GSC Ranked No. 1 in State for Momentum Year

GSC President Dr. Kirk A. Nooks addressed the Board of Regents of the USG in a meeting September 11 in Atlanta for a campus spotlight.
GSC President Dr. Kirk A. Nooks addressed the Board of Regents of the USG in a meeting September 11 in Atlanta for a campus spotlight.

GSC Ranked No. 1 in State for Momentum Year

Gordon State College led among state colleges and ranked third in the system overall last year in percentage of first year students taking 15 or more credits in fall semester, according to a University System of Georgia report.

Taking 15 or more credits in the fall semester is one of the three key elements that create a Momentum Year for students. Evidence-based research confirms that college students are most successful when they make a purposeful choice of a major or academic focus area at the very start of their college career; enter with a productive academic mindset and follow a clearly-sequenced pathway that include core English and Math classes in their first year, nine credits in their academic focus area and 30 credits in the first year.

The Momentum Year is a starting point that helps students find their path, get on that path and build velocity in the direction of their goals. It also aligns with GSC’s Strategic Plan.

GSC President Dr. Kirk A. Nooks addressed the Board of Regents of the USG in a meeting Tuesday, September 11 in Atlanta for a campus spotlight.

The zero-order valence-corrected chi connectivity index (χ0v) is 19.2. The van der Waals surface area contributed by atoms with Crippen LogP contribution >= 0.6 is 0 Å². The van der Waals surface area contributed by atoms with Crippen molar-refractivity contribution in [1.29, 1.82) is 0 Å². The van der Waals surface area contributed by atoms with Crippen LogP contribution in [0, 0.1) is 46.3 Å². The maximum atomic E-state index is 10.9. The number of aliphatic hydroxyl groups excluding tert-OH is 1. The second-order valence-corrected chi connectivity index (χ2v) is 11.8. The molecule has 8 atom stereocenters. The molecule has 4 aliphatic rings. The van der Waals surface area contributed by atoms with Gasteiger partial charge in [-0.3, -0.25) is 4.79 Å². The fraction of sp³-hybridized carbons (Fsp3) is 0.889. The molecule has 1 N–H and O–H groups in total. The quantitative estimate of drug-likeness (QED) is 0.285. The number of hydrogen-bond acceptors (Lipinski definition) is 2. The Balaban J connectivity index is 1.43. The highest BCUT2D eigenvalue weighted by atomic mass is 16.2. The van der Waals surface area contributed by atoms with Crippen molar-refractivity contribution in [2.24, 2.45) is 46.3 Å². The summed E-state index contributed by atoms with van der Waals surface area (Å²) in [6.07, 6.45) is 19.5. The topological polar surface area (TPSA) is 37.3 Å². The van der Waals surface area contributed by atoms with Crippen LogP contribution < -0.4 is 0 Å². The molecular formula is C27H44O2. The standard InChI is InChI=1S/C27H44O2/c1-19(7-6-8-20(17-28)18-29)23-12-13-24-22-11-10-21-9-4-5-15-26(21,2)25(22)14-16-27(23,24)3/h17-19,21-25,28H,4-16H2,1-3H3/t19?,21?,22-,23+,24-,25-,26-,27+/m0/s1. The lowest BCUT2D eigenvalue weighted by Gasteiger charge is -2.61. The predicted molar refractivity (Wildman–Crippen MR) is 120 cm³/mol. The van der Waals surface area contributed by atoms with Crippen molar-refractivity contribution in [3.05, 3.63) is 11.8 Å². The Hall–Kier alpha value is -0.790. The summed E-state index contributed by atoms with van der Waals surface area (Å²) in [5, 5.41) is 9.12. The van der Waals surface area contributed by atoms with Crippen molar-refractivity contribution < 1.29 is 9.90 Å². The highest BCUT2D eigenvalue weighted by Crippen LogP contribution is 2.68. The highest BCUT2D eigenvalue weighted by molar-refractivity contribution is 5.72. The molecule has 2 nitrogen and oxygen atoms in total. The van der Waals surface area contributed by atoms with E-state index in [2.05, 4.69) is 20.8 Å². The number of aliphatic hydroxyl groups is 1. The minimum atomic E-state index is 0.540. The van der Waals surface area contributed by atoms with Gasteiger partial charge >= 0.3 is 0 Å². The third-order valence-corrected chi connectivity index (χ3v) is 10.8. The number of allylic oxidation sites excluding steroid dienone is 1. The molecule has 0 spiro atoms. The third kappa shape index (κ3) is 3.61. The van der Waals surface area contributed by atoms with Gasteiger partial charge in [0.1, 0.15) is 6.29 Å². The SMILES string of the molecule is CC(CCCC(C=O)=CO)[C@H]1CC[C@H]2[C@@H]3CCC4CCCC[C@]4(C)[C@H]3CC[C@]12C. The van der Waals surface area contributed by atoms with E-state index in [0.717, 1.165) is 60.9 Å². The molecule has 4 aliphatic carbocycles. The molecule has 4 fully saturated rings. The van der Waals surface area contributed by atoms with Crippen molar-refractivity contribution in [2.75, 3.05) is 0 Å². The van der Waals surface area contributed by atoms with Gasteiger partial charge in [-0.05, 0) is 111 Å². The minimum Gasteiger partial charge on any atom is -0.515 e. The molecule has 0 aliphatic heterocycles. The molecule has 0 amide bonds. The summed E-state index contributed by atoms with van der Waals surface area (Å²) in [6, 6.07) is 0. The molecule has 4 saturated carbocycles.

“The Momentum Year and I arrived at Gordon State College at about the same time,” Nooks said. “As a new president, it offered a golden opportunity to reshape the culture and focus of our institution, and I’m pleased to say that on our campus, we’ve taken these changes to heart. That good work continues not only on our campus, but throughout the entire system.”

New Student Orientation is one of the ways students at Gordon State are introduced to the immediate impact of their Momentum Year. The orientation program reinforces the need for purposeful choices and the development of important academic skills.

“Already we’re seeing increased retention of students who participated,” Nooks stated.

By having advising staff build schedules after each orientation, GSC increased the percentage of first-year students enrolled in 15 or more hours—including core curriculum English and math—from 30.6 percent in Fall 2017 to 61.06 percent in Fall 2018, which, set the student up to complete 30 hours by the end of the Spring 2019 semester and connect to campus resources. The Momentum Year process establishes a first-year foundation, which results in a plan for successful degree completion and on-time graduation.

Another critical component to GSC’s Momentum Year is the redesigned First Year Experience, FIRE 1000 Freshman Introduction to Reasoning Essentials course, which is a two-credit core curriculum class that fosters productive academic mindsets, helps establish critical thinking skills and supports students as they encounter challenges associated with a transition to college-level work. It has proven to be beneficial for those who may be the first in their family ever to attend one college.

This broader effort of the Momentum Year approach was first introduced to the board almost two years ago by USG’s Chief Academic Officer, Dr. Tristan Denley. After an 18-month development period on this novel approach, all incoming students, roughly 54,000 across the state, across all USG campuses are experiencing a Momentum Year to get them off to a strong start.